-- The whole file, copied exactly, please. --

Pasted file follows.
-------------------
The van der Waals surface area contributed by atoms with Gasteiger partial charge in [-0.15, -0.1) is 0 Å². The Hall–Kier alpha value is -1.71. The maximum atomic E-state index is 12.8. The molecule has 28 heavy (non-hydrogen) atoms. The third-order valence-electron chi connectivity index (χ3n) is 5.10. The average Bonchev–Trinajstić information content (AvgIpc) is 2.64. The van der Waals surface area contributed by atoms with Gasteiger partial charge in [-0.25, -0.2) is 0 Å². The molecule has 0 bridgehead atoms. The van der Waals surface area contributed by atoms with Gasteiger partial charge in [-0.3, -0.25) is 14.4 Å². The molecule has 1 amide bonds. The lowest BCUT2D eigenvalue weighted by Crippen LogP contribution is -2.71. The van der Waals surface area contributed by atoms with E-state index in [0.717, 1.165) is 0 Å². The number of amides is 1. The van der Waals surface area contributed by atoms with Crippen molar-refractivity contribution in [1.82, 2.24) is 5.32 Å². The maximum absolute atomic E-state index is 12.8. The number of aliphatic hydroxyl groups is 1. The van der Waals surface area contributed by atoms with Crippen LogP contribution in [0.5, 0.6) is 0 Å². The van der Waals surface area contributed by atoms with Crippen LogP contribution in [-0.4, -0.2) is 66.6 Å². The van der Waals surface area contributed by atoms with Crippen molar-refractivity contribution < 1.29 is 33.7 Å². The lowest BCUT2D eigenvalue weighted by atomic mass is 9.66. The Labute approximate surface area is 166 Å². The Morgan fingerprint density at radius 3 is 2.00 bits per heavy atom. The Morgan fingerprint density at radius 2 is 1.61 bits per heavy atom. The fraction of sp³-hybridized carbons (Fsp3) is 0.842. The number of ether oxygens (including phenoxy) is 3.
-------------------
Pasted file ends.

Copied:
The van der Waals surface area contributed by atoms with Gasteiger partial charge in [-0.15, -0.1) is 0 Å². The Hall–Kier alpha value is -1.71. The maximum atomic E-state index is 12.8. The molecule has 28 heavy (non-hydrogen) atoms. The third-order valence-electron chi connectivity index (χ3n) is 5.10. The average Bonchev–Trinajstić information content (AvgIpc) is 2.64. The van der Waals surface area contributed by atoms with Gasteiger partial charge in [-0.25, -0.2) is 0 Å². The molecule has 0 bridgehead atoms. The van der Waals surface area contributed by atoms with Gasteiger partial charge in [-0.3, -0.25) is 14.4 Å². The molecule has 1 amide bonds. The lowest BCUT2D eigenvalue weighted by Crippen LogP contribution is -2.71. The van der Waals surface area contributed by atoms with E-state index in [0.717, 1.165) is 0 Å². The number of amides is 1. The van der Waals surface area contributed by atoms with Crippen molar-refractivity contribution in [1.82, 2.24) is 5.32 Å². The maximum absolute atomic E-state index is 12.8. The number of aliphatic hydroxyl groups is 1. The van der Waals surface area contributed by atoms with Crippen LogP contribution in [0.5, 0.6) is 0 Å². The van der Waals surface area contributed by atoms with Crippen LogP contribution in [-0.4, -0.2) is 66.6 Å². The van der Waals surface area contributed by atoms with Crippen molar-refractivity contribution < 1.29 is 33.7 Å². The lowest BCUT2D eigenvalue weighted by atomic mass is 9.66. The Labute approximate surface area is 166 Å². The Morgan fingerprint density at radius 3 is 2.00 bits per heavy atom. The Morgan fingerprint density at radius 2 is 1.61 bits per heavy atom. The fraction of sp³-hybridized carbons (Fsp3) is 0.842. The number of ether oxygens (including phenoxy) is 3.